And yet. Like many goofballs, I can’t turn away. It’s like playing craps in one of the less reputable Vegas casinos, in downtown rather than on the Strip.
Under The Skin
As I catch up on movies from the last year that I missed in theaters, it’s increasingly clear that all the laments about 2014 being a bad one for film are total nonsense.
The list of excellent movies, or at least the one I’m working on, keeps growing: leaving aside the quiet awards juggernaut of Boyhood (all deserved), that list already includes the tense revelations of Blue Ruin and Calvary, James Gray’s monumental The Immigrant, Paul Thomas Anderson’s Pynchon-noir Inherent Vice … not to mention Ida, Under The Skin, Wetlands, Obvious Child, Noah, and We Are The Best!
It’s awards season, and there’s no shortage of commentary. I might chime in myself in a few weeks. (Spoilers: Boyhood, Ida, The Immigrant, Under The Skin, and Noah would win all the things if it were up to me, and Uma Thurman would get a best Supporting Actress nod for Nymphomaniac Vol 1 — it is not, it turns out, up to me.)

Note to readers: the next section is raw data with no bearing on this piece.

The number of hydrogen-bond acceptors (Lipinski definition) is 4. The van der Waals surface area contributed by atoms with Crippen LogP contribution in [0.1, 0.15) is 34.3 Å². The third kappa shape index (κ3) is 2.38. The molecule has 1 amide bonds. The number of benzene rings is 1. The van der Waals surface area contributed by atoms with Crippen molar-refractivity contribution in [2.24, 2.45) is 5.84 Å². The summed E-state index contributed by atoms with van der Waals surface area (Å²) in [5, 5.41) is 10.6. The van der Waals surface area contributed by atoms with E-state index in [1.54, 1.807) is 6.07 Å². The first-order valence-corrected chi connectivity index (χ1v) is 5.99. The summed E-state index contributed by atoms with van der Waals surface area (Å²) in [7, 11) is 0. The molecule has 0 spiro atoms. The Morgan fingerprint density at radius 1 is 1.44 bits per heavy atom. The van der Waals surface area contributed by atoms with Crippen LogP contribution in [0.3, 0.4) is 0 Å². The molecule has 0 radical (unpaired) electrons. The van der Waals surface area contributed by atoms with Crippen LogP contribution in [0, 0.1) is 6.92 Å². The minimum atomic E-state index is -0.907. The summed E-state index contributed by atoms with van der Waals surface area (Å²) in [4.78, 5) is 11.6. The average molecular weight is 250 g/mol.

But I thought I’d take the opportunity to highlight some of the best movies I saw this year which won’t be winning awards, primarily because some of them are from nearly 100 years ago.
The weird abstractions and head-scratching symbolism of Under The Skin probably account for its not-entirely enthusiastic reception, but they’re also its strongest feature.
Along with Scarlett Johansson’s fascinatingly cryptic and brave performance, which continues her recent (and welcome) foray into challenging roles that foreground and then subvert audience expectations, these imagistic themes demand engagement and interpretation, and nothing is made particularly easy.